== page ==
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China’s foreign minister said Saturday that Japan’s acceptance of its neighbor’s rise and sincere attitude toward wartime history issues are a must for bilateral relations to further improve.

“The question boils down to one thing, that is, whether Japan will accept and welcome the renewed development and the re-emergence of China,” Wang Yi told a political forum in Beijing.

“China’s development has produced massive benefits for Japan. However, from the perspective of mentality, I don’t think Japanese people are fully prepared for this,” Wang said. “I believe this is the root cause of many of the issues between China and Japan right now.”

Wang also said it is necessary for Japan’s top political leader to have “correct” views on Japan’s past militarism.

The diplomat made the remarks when asked what kind of plans he has to help consolidate the positive momentum gained recently by Tokyo and Beijing toward a thaw in relations, which were badly damaged by territorial issues and conflicting views on history.

Prime Minister Shinzo Abe and Chinese President Xi Jinping have had two face-to-face meetings in five months, most recently in April.

Late last month, Xi showed up unannounced at an event promoting closer bilateral relations in Beijing’s Great Hall of the People, telling more than 3,000 Japanese, including lawmakers from Tokyo, that people-to-people exchanges are vital to building mutual trust.

Despite the increase in high-level contacts, political relations between the countries remain delicate as they mark the 70th anniversary of the end of World War II this summer.

For the first time, China will stage a military parade on Sept. 3 in Tiananmen Square to mark the anniversary in Xi’s presence. The date is regarded as victory day over what Beijing calls the war of resistance against Japanese aggression.

At the World Peace Forum, organized by China’s prominent Tsinghua University, Wang suggested that the international community is paying close attention to Abe’s remarks and actions this year. He said it is worth watching whether he will “continue to stay in the shadow of history and place himself in the seat of defendant of history or will he be making efforts to achieve a genuine reconciliation” with countries Japan invaded and hurt.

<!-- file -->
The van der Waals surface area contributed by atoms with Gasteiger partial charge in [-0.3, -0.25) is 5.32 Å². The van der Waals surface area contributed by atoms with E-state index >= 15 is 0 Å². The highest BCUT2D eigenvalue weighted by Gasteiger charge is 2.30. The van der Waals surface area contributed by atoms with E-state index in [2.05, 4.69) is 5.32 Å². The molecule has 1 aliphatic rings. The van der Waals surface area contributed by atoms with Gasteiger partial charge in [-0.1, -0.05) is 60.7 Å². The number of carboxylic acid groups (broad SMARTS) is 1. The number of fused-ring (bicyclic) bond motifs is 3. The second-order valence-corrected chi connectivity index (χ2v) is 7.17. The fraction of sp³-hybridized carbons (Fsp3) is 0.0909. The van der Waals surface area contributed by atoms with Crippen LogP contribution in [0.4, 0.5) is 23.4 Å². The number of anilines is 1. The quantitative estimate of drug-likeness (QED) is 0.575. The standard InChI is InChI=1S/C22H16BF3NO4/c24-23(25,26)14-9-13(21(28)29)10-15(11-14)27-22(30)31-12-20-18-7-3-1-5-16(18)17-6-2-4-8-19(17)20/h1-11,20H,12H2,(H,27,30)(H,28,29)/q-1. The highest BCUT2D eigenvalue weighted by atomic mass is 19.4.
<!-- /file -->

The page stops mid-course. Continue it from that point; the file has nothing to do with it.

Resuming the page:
China, as well as South Korea, perceive Japan as not having done enough to atone for atrocities it committed before and during the war. They are concerned that Abe, often viewed as a historical revisionist, will water down Tokyo’s past apologies in a statement he is expected to issue to mark the war anniversary in August.

Japan is often accused by its victims of not being sincere enough when apologizing for its wartime acts, and this has been a constant thorn in regional relations. In fact, one of Japan’s most famous official apologies was issued not by the prime minister, but by his chief Cabinet secretary.

In that light, a Japanese government source said last week that Abe might not seek Cabinet approval for his war anniversary statement, thereby making it less official in nature and easier to incorporate his personal views on the conflict.

Abe, who once threatened to has said he basically inherits the views on wartime history expressed by his predecessors, but he has also said there is not much point in using the same wording in his own statement, which he said should be more “future-oriented.”

Abe is seen as reluctant to use such words and phrases as “apology” and “colonial rule and aggression” in his statement. These were used by former prime ministers Tomiichi Murayama and Junichiro Koizumi in their Aug. 15 war anniversary statements in 1995 and 2005. Both statements were approved in advance by the Cabinet.

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